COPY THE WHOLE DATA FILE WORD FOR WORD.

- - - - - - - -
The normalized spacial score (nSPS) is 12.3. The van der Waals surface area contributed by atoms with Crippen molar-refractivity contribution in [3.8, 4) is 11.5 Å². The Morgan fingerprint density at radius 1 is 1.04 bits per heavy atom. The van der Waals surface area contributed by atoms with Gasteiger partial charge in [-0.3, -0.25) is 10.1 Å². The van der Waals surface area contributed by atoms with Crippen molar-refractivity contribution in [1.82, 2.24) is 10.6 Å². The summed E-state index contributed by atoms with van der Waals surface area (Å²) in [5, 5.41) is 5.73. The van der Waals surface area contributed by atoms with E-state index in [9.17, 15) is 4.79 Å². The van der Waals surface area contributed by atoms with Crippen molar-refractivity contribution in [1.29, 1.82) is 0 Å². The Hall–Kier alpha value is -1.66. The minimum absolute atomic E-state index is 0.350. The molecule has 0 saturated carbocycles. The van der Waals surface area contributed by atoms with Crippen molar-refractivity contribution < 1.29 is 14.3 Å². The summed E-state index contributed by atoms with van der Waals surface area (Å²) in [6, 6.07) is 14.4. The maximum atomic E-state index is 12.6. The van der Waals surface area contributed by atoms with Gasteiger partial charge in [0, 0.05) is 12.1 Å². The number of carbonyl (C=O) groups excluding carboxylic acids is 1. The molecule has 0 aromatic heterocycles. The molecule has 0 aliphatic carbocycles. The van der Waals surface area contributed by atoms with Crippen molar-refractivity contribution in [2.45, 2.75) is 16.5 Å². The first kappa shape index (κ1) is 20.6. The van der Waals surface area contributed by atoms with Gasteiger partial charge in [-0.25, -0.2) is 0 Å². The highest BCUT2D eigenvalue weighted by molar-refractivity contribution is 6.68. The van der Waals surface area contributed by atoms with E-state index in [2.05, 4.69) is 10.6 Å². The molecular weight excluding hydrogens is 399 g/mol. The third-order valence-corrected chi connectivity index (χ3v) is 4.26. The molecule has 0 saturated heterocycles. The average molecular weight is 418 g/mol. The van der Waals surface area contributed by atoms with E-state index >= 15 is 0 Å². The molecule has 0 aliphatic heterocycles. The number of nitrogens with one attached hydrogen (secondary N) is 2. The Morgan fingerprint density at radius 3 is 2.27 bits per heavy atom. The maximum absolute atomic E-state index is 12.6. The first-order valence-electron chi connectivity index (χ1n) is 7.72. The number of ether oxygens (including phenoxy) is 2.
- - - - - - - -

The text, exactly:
The normalized spacial score (nSPS) is 12.3. The van der Waals surface area contributed by atoms with Crippen molar-refractivity contribution in [3.8, 4) is 11.5 Å². The Morgan fingerprint density at radius 1 is 1.04 bits per heavy atom. The van der Waals surface area contributed by atoms with Gasteiger partial charge in [-0.3, -0.25) is 10.1 Å². The van der Waals surface area contributed by atoms with Crippen molar-refractivity contribution in [1.82, 2.24) is 10.6 Å². The summed E-state index contributed by atoms with van der Waals surface area (Å²) in [5, 5.41) is 5.73. The van der Waals surface area contributed by atoms with E-state index in [9.17, 15) is 4.79 Å². The van der Waals surface area contributed by atoms with Crippen molar-refractivity contribution in [1.29, 1.82) is 0 Å². The Hall–Kier alpha value is -1.66. The minimum absolute atomic E-state index is 0.350. The molecule has 0 saturated carbocycles. The van der Waals surface area contributed by atoms with Crippen molar-refractivity contribution < 1.29 is 14.3 Å². The summed E-state index contributed by atoms with van der Waals surface area (Å²) in [6, 6.07) is 14.4. The maximum atomic E-state index is 12.6. The van der Waals surface area contributed by atoms with Gasteiger partial charge in [0, 0.05) is 12.1 Å². The number of carbonyl (C=O) groups excluding carboxylic acids is 1. The molecule has 0 aromatic heterocycles. The molecule has 0 aliphatic carbocycles. The van der Waals surface area contributed by atoms with Crippen molar-refractivity contribution in [2.45, 2.75) is 16.5 Å². The first kappa shape index (κ1) is 20.6. The van der Waals surface area contributed by atoms with Gasteiger partial charge in [-0.25, -0.2) is 0 Å². The highest BCUT2D eigenvalue weighted by molar-refractivity contribution is 6.68. The van der Waals surface area contributed by atoms with E-state index in [2.05, 4.69) is 10.6 Å². The molecular weight excluding hydrogens is 399 g/mol. The third-order valence-corrected chi connectivity index (χ3v) is 4.26. The molecule has 0 saturated heterocycles. The average molecular weight is 418 g/mol. The van der Waals surface area contributed by atoms with E-state index >= 15 is 0 Å². The molecule has 0 aliphatic heterocycles. The number of nitrogens with one attached hydrogen (secondary N) is 2. The Morgan fingerprint density at radius 3 is 2.27 bits per heavy atom. The maximum absolute atomic E-state index is 12.6. The first-order valence-electron chi connectivity index (χ1n) is 7.72. The number of ether oxygens (including phenoxy) is 2.